Want to go on holiday? Instead of visiting an archaic travel agency (80/90s style), consider diving into an online auction where you might bargain your way into a luxurious 5-star hotel in Manhattan, New York City. Or stay at someones mansion in Kenya and take care of the giraffes in the backyard.
The former, Priceline.com applies a B2C business model offering exclusive hotels to offer up their otherwise vacant rooms on an anonymous basis, whilst the latter applies a C2C business (or, collaborative consumption – Botsman & Rogers, 2010) model offering consumer a means to earn some additional income whilst away from home themselves.
The anonymous feature of Priceline.com implies a higher level of uncertainty than normal for consumers in exchange for a lower price, i.e. the option to trade down, whilst still being relatively certain preferences (location, star-rating etc.) are fulfilled. Also, organisational learning is applied. Airbnb basically offers all available information, including house rules set by the host, reviews of hosts about guests and vice versa (word-of-mouth). Prices are fixed but fellow consumers can find something fitting their preferences in detail. A simple comparison: Priceline.com uses the information provided by consumers to search their database and find the consumer a match to bid on; Airbnb uses the information provided by consumers to offer a complete list of potentials where even more lodge-specific information can be found and allows the consumer to make up his/her own mind. However, both businesses aim to offer a solution to properties that would otherwise be vacant and have disrupted the hospitality-industry, offering consumers increasingly more options to choose from. In other words, the buying power of consumers has increased.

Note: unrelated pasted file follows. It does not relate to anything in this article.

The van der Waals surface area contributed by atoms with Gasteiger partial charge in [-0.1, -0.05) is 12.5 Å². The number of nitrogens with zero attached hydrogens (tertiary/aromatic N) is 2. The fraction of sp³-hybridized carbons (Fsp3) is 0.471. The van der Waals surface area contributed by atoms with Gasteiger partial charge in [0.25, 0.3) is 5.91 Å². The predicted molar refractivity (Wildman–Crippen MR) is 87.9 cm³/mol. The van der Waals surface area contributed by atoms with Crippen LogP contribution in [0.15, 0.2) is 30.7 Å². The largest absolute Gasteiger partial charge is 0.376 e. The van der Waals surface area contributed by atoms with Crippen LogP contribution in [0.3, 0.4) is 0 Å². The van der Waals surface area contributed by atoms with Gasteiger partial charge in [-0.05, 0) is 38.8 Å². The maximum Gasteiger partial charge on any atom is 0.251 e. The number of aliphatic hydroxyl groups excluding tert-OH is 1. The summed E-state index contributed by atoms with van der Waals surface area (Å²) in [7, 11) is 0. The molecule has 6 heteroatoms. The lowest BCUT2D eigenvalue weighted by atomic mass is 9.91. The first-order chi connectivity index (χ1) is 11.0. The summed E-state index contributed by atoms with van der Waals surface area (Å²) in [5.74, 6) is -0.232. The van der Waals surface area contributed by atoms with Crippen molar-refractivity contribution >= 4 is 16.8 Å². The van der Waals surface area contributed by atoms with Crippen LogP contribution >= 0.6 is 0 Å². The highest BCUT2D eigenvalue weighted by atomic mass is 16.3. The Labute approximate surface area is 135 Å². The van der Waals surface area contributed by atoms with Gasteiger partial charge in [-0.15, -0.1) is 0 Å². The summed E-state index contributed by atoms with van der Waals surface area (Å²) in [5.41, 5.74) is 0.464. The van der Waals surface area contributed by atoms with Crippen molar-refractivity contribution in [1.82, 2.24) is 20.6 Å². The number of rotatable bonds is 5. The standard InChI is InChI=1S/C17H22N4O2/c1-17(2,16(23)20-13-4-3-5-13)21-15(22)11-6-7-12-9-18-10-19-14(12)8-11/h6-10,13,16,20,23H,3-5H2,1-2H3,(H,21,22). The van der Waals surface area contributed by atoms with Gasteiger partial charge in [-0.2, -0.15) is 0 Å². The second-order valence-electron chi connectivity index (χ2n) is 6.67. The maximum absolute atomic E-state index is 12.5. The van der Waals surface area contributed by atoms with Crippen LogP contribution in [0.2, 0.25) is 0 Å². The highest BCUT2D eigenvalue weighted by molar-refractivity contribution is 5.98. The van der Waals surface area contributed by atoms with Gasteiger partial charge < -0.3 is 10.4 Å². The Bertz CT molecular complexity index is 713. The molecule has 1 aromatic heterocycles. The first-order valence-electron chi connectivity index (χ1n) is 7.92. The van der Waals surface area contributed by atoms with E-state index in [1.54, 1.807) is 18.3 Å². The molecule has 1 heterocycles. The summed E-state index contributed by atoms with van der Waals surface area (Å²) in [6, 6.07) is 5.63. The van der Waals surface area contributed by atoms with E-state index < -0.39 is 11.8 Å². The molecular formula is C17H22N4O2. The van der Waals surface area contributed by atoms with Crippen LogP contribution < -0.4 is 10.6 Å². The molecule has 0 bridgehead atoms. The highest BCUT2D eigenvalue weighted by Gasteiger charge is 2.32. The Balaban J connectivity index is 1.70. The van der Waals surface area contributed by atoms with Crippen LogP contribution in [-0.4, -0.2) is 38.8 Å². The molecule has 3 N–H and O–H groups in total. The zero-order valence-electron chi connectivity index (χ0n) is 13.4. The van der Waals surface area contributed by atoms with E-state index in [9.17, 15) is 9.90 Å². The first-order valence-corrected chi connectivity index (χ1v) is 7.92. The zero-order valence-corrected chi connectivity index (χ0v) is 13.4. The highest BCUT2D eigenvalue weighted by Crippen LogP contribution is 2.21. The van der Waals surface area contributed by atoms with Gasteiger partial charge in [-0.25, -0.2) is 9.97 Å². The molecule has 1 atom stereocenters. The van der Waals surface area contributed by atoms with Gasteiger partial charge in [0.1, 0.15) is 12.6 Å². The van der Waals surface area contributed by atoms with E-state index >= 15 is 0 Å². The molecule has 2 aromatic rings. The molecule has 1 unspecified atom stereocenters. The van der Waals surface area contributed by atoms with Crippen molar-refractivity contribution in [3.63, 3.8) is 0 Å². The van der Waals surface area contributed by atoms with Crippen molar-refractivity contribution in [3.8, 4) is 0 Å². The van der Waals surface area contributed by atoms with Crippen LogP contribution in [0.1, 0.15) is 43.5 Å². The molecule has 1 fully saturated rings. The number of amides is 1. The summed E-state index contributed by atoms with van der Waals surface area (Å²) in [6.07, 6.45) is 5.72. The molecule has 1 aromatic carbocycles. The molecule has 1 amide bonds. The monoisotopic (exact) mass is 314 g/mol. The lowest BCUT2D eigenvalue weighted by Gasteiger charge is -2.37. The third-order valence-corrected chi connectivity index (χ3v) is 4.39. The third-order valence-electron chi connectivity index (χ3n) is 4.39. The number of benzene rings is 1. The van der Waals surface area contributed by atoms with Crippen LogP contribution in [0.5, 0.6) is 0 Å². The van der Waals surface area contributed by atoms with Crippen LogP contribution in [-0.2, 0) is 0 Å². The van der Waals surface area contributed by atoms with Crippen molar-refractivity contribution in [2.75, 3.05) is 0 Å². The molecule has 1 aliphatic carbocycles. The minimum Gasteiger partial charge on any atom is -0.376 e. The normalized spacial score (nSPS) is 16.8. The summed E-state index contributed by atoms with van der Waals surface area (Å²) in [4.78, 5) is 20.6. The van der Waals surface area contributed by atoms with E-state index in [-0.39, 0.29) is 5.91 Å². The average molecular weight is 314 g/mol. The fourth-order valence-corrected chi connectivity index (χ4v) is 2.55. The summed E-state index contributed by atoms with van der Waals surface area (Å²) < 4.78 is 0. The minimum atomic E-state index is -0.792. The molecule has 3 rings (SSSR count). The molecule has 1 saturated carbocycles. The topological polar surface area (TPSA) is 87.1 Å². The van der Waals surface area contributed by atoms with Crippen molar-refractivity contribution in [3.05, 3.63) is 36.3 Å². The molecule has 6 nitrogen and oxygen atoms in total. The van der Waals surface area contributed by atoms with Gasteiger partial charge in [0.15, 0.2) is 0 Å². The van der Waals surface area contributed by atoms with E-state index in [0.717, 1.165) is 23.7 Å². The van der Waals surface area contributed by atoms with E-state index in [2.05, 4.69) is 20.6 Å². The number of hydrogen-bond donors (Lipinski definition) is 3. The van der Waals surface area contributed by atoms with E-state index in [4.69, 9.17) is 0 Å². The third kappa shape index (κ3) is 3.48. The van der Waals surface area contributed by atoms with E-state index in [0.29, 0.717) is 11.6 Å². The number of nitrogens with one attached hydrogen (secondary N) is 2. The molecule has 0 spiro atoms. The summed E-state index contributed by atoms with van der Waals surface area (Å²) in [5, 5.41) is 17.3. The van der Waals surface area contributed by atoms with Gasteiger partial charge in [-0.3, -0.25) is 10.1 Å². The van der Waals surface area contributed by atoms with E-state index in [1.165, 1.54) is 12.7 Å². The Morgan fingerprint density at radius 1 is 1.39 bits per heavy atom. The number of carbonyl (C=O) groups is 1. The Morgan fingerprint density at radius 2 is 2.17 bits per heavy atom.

So, how would you book your holiday?
After reading the articles about electronic market places and auctions for the upcoming session and thinking about the business solution we have to come up with for Designing Business Applications, I started to think about how we make and create business around us. ‘Apps’ are entering the market place on a daily basis; people manage to come up with ‘solutions’ where some people did not even know a ‘problem’ existed. Thus, we are not always using information (i.e. disgruntled people) to come up with solutions. As technology is within reach for most of the developed world, many of the proposed solutions are technical in nature.
However one can also create a business by letting people tell them about their problems, instead of making them up ourselves. Fetchamsterdam.nl is an example of such a business. This Dutch company basically acts as a temporary employment agency. Or, put in terms of the upcoming lecture: Fetch has created an electronic marketplace for personal assistants. People can come up with the most bizarre requests; Fetch will scour its pool of PAs and find someone to do the job. Look at the request of the week below:
For non-Dutch speakers: someone lost his/her keys in a drain in front of their house while in a hurry. They requested Fetch to send someone to dig for the keys, lock the bike and leave the keys on a table as the person in question had to go to work.